What WarnerMedia and Discovery Deal Means For Cord-Cutters: Price Hikes?
In a mega-merger, Discovery and WarnerMedia will be bringing together their two empires. For cord-cutters, this has implications for those who subscribe to Live TV Streaming Services like Hulu Live TV, Philo, and YouTube TV –– along with those who subscribe to services like HBO Max and discovery+.
What Does Merger Mean For Live TV Streaming Services?
Currently, Hulu Live TV, YouTube TV, and Sling TV each offer channels from both WarnerMedia and Discovery. Hulu just last week renewed their deal with Discovery, that saw a renewal of linear channels on the service, but the removal of content from their SVOD service.
|AT&T TV||fuboTV||Hulu||Philo||Sling TV||YouTube|
|Sign Up||Free Trial||Free Trial||Free Trial||Sign Up||Sign Up|
|69,99 US$||64,99 US$||64,99 US$||25 US$||35 US$||35 US$||64,99 US$|
|HLN||•||-||•||-||^ 6 US$||•||•|
|OWN||≥ 84,99 US$||•||-||•||-||-||•|
The two companies that will be most affected by the deal are fuboTV and Philo – both of which don’t carry channels from WarnerMedia. It is likely that once this deal closes in mid-2022, those companies would be required to carry WarnerMedia channels (or drop the entire Discovery portfolio) upon their next renewal.
That can only mean one thing – price hikes. Since Discovery is a major shareholder in Philo, they are likely less sensitive to price change, but fuboTV might not be so lucky.
However, it is likely that fuboTV would have had no choice to bring back WarnerMedia channels, even if the deal had not happened. Starting in the fall, TNT and TBS will have rights to NBA, MLB, and now NHL (including three Stanley Cup Finals). For a streaming service focused on sports, TNT now becomes a must-have channel in the portfolio.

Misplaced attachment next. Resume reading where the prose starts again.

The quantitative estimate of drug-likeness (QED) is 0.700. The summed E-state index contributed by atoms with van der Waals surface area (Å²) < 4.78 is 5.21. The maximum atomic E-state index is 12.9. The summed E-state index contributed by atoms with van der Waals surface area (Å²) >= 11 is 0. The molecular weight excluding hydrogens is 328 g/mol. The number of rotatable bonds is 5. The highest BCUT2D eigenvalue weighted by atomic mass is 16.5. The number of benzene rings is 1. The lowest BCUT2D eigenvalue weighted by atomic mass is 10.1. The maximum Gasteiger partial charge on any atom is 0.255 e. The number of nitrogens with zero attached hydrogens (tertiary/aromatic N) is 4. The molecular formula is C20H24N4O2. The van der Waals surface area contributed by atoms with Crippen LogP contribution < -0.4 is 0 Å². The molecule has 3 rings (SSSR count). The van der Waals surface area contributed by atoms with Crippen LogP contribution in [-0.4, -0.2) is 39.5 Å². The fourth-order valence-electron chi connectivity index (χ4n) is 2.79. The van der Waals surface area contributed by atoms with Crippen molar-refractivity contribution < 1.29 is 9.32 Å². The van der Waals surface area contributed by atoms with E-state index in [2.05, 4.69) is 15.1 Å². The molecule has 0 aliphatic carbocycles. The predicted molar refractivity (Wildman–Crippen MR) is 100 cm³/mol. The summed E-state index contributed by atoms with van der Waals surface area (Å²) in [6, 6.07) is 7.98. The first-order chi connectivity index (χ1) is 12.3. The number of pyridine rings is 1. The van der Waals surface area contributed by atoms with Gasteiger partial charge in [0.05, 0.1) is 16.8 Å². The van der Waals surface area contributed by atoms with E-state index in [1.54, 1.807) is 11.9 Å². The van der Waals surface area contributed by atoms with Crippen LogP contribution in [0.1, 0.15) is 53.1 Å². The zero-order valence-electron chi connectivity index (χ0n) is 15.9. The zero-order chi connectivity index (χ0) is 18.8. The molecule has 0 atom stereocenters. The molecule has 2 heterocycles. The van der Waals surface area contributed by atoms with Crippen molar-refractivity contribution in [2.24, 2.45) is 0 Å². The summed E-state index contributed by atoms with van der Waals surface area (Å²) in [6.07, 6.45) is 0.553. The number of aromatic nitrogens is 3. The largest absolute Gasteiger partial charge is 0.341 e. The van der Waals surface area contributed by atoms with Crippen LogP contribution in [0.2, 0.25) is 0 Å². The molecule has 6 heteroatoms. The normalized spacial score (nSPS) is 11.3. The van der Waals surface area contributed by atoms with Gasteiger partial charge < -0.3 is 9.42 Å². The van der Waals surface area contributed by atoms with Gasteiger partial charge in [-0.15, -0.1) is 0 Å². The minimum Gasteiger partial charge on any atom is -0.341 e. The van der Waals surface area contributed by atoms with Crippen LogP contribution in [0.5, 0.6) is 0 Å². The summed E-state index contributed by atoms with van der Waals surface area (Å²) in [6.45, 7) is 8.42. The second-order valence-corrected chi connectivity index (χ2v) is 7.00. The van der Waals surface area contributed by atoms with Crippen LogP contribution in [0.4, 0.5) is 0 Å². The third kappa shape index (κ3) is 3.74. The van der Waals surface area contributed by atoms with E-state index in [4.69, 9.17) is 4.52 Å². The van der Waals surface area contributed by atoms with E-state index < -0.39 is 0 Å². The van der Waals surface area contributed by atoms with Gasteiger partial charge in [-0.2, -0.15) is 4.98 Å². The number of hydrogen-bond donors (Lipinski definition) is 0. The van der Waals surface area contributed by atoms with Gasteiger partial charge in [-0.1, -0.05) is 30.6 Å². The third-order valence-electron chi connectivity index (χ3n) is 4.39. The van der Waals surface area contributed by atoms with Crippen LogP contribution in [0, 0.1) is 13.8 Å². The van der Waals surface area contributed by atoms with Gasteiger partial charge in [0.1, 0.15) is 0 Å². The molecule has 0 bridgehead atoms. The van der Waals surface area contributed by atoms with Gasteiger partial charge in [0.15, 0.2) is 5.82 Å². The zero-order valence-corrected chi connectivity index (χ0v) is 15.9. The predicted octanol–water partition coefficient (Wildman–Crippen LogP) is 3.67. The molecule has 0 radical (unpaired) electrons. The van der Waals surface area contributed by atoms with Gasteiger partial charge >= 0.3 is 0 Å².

Even for those that already carry channels from both WarnerMedia and Discovery, at the next renewal, it is likely that carriage costs will go up – and thus higher costs for consumers.
Will They Merge Discovery+ and HBO Max?
The combined WarnerMedia and Discovery currently spend $20 billion annually on content. That rivals that of Netflix, which currently spends about $17 billion a year.
The biggest question will be what happens to HBO Max and discovery+? Will the new combined entity merge the two services or keep them separate. It doesn’t sound like any changes are immediate. In fact, AT&T CEO John Stankey said that he expects the two companies to continue to work together - and potentially bundle the streaming services with AT&T wireless plans.
While the two companies will “fully integrate” according to Discovery’s CEO David Zaslav – whether that will happen to the streaming services has yet to be decided.
“When you look at what Bob Chapek and Bob Iger are doing with bundling strategy, that’s quite compelling, it’s working very well for them. There are other strategies of creating a super pack … and that’s going very well right now for WarnerMedia. We have flexibility here in the U.S. and around the world to determine how we create the ecosystem around the extraordinary IP, and whether we offer it in a bundle or whether we offer it together.”
Zaslav says that the power in discovery+ content is reducing churn. In talking to an executive in the streaming space, the executive told Zaslav, “If I had you, my churn would be zero.” It’s one thing to have a low-churn when your price is $4.99 a month, as is discovery+, and another when its $14.99 a month or higher, as a combined service or bundle with HBO Max would be.
The two companies have also had different philosophies around streaming marketplaces. HBO Max will be leaving Prime Video Channels later this year, a major departure from their past strategy. However, discovery+ just launched their ad-free their on Prime Video Channels – and will be rolling out their ad-supported tier later in 2022.
While the deal won’t close until mid-2022, all eyes will point to WarnerMedia’s launch of its HBO Max AVOD service in June. WarnerMedia’s CEO Jason Kilar will remain in charge for now, but whether he will remain under the combined company has yet to be seen.